Of course there is an old fun article here on the blog that connects with her as well. You can see it here and also a short part in this one here.

Also great to see that Alex once again got the change to direct one of the Hawaii Five-0 episodes (Epi 9:17).

From Kurt Jones on Instagram

What I have seen from some of the pictures during the past months, is that it looks like Alex is still very much involved with Jiu jitsu and the people around it. Even helping as guest instructor at Egan’s Gym this weekend.

From Jamie Blake on Instagram

And also hosting a few other celebrities and friends at his own private garage gym at home a few times.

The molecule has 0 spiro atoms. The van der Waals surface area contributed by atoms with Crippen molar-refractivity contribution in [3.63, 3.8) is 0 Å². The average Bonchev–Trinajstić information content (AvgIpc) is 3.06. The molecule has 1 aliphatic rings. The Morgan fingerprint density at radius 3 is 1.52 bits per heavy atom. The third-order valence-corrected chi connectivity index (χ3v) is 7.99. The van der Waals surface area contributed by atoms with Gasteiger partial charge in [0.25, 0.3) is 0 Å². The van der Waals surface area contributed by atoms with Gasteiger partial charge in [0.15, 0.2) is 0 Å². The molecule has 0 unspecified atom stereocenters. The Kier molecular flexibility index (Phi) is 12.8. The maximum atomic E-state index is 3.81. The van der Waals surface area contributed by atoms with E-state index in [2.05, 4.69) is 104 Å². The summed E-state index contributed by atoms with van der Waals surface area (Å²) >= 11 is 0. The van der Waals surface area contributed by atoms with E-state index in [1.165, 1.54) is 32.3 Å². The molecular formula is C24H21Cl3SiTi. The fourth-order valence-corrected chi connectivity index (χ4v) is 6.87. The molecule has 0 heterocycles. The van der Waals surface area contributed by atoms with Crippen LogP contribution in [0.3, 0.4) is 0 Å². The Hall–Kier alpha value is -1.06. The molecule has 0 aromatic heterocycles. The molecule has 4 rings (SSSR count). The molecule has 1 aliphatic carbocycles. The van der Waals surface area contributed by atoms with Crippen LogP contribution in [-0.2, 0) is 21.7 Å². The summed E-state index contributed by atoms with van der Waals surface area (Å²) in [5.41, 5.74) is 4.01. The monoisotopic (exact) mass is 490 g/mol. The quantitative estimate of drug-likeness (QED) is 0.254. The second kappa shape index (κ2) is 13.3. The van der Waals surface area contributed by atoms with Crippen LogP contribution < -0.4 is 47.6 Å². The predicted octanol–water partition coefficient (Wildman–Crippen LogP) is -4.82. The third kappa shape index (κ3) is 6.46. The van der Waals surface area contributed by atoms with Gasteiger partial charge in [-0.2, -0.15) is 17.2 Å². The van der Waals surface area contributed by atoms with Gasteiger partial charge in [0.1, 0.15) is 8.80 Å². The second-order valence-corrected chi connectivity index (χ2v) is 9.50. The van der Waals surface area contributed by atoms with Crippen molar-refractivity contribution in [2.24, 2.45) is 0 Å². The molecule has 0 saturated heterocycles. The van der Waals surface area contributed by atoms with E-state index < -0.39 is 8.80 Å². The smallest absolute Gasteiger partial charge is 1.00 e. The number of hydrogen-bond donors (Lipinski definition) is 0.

From Tyron Woodley on Instagram

I hope we will continue to still have some fun here with Alex and that you will have some patience while I slowly get into the mode of studying Alex and sharing it here on the blog again.  Catching up with all things Alex is always fun, but it sometimes takes time to get it all together. We will most probably never get back to how things were a few years back, but that does not matter. Please feel free to share what you would like us to post or would like to know more about.

I think what I have learned the most during this time away, is that life is short and that life goes on. We can never repeat or recreate past fun, but we always share and enjoy new adventures.

Regards

FOYeur.

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Congratulations #AlexOLoughlin